According to Yahoo Sports, a 73-year-old Tennessee woman was walking near a prestigious boys high school last June when she was hit in the head with a soccer ball. The soccer ball came from a nearby rooftop soccer field that is located on top of a three-story parking garage.
The soccer ball struck the victim on the left side of her head. The force and impact of the ball reportedly knocked her unconscious and threw her down on the right side of the street. She now claims she sustained serious injury and both she and her husband are plaintiffs in a lawsuit against the school.
Our Johnson City injury lawyers know that spectators and visitors at sporting events are occasionally hit with balls, pucks and other objects that leave the field and travel into the bleachers. Spectators are generally unable to recover compensation because it is assumed that those who attend sporting events accept the risk that a ball could hit them. However, this new claim raises questions about what happens if those nearby a sporting field are injured by a ball that strays far from where the sports action is taking place.
Liability for Sports-Related Injuries
The Tennessean reported that the senior citizen injured as a result of the incident with the errant soccer ball has had her life changed forever as a result of the injuries she sustained.
The woman was described as being vigorous and active prior to her injuries. She was active in her church, she exercised and she had a vibrant social life. Unfortunately, the head injuries that she sustained reportedly changed all that. She reports that she now suffers from lingering physical and mental injuries. She is suing to recover compensation for her loss and her husband, who is 76-years-old, is also a plaintiff because he indicates that he too is suffering because of his wife’s physical and mental injuries.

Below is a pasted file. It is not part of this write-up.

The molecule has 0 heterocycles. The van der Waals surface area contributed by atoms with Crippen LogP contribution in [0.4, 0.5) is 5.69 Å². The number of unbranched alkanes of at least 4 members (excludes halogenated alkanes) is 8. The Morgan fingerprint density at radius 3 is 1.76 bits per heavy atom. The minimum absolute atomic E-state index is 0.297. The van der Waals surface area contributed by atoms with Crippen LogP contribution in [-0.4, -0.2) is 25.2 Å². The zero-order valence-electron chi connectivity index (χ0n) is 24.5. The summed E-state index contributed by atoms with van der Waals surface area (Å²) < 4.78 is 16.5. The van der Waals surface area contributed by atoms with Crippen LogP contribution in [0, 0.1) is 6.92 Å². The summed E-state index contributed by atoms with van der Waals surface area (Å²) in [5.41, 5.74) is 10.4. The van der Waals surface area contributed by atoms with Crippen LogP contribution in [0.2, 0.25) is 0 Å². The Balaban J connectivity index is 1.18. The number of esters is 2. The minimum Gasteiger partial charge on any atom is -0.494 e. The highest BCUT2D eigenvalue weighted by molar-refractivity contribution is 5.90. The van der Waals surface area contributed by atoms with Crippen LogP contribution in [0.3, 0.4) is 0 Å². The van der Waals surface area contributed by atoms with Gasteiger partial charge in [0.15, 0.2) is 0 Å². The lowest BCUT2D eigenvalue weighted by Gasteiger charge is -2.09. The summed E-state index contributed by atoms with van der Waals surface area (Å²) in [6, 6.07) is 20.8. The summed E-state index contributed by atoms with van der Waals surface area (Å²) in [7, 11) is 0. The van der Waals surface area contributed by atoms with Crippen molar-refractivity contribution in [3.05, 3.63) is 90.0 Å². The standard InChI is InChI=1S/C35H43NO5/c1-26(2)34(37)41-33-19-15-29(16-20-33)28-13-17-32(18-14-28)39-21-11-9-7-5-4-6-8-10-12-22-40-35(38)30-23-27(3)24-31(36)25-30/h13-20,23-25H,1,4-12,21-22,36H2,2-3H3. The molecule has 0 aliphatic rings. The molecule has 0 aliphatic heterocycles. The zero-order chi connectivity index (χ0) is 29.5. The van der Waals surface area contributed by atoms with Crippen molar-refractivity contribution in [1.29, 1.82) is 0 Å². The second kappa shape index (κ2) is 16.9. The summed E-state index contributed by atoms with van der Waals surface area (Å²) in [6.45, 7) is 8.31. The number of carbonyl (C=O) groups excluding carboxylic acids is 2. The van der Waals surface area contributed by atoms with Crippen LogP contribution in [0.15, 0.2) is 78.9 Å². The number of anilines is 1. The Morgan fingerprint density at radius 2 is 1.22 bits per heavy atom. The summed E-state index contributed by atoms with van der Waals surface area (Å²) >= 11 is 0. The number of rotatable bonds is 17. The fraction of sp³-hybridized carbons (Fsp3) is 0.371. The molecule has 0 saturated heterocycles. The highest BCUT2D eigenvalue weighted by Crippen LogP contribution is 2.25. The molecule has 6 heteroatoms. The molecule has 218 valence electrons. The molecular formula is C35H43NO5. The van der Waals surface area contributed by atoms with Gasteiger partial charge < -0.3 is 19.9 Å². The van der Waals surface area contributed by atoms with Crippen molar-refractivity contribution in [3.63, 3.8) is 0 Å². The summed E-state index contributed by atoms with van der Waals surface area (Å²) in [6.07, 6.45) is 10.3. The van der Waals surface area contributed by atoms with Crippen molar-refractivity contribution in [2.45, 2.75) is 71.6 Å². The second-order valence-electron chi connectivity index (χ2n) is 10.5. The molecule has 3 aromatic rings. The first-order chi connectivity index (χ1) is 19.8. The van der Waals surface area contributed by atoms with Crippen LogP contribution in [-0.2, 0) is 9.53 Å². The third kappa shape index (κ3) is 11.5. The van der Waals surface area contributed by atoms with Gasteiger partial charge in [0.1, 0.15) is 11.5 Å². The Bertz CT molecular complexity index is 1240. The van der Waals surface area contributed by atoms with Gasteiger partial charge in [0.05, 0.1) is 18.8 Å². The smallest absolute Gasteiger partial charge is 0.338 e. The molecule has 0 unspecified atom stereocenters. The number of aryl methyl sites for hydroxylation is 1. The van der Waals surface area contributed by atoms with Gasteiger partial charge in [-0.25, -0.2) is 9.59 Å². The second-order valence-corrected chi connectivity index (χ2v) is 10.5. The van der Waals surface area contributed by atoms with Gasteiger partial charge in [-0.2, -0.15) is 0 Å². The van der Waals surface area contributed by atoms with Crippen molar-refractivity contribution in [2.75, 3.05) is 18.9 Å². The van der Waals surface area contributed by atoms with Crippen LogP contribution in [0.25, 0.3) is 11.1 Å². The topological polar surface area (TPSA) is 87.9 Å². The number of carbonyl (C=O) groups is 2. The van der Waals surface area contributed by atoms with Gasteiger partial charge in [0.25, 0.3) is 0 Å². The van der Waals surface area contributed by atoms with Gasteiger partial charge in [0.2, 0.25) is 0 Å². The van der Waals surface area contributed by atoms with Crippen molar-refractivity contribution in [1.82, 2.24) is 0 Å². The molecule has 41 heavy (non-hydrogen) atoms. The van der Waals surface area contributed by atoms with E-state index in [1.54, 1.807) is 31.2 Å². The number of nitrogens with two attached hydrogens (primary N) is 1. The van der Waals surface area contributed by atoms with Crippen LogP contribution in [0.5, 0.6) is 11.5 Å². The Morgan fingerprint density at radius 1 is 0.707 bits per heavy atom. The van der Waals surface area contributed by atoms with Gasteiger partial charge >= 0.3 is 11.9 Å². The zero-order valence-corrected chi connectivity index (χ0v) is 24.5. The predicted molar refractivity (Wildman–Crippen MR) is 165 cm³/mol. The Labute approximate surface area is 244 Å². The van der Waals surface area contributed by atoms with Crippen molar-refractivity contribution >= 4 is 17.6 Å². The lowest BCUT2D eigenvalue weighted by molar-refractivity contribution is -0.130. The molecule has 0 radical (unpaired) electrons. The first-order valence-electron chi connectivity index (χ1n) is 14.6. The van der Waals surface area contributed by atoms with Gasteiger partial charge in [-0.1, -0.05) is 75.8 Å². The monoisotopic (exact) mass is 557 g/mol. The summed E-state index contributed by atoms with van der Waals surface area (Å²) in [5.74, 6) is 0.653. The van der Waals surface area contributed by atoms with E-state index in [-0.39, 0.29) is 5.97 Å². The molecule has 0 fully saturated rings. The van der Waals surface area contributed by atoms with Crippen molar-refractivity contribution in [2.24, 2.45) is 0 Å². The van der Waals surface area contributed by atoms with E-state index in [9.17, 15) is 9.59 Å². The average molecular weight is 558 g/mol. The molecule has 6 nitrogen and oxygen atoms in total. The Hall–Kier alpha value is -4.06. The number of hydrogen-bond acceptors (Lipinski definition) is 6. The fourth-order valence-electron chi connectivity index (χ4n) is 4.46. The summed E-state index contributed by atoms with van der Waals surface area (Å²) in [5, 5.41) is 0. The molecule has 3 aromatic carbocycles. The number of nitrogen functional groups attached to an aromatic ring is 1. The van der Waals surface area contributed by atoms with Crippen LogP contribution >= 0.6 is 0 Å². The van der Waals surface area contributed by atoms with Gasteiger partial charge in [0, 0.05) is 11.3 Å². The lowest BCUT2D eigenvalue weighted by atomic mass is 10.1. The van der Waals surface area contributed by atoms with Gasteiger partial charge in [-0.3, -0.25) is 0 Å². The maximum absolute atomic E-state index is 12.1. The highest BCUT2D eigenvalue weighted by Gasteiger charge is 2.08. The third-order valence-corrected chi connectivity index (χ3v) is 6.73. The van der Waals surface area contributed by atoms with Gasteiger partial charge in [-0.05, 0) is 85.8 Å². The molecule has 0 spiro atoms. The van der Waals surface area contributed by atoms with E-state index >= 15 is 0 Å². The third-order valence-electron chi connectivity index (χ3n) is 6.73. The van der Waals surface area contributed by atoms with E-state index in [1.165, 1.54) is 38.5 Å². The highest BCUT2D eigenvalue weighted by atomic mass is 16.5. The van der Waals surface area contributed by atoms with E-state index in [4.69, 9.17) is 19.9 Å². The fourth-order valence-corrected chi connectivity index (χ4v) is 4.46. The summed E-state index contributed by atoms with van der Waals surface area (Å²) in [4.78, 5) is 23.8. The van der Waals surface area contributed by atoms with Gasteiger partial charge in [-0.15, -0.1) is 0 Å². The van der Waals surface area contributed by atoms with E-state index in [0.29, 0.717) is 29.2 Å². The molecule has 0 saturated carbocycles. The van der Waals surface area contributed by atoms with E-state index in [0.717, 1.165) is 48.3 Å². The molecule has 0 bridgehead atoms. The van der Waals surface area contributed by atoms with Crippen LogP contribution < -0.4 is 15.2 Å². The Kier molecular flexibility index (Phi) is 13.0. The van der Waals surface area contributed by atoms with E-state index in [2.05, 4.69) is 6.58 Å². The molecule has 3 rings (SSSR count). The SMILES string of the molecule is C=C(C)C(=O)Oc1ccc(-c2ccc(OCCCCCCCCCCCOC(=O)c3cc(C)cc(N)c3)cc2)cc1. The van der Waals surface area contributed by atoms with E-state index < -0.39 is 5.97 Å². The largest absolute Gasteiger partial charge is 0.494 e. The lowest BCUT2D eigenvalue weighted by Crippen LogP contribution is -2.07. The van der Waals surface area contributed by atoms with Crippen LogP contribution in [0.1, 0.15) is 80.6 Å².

The case will center on whether or not the school should be liable for the injuries sustained by this woman as well as on the extent of the damages suffered. If the school knew that the rooftop soccer field could present a risk to the public and was negligent in its design, then the school could potentially be held responsible for all injuries caused by its negligence.
For example, the school’s failure to put up a net in order to prevent the ball from hitting someone three stories below could result in the school being held liable since it would be reasonable to assume that a soccer ball flying three stories off of a roof could easily injure someone.
If the school is found legally responsible for losses, this could set a precedent for liability in other situations as well, as such as for baseball games where a ball might leave the field and hit an innocent person who just happens to be in a nearby park while the game is going on. The liability of those who design and operate sporting fields, therefore, could be clarified and expanded by this case so injured victims will know whether they are likely to have a successful damage claim.
If you are in an accident in Johnson City, Tennessee, contact Meade Injury Law Group today at (423) 464-7779for a free consultation.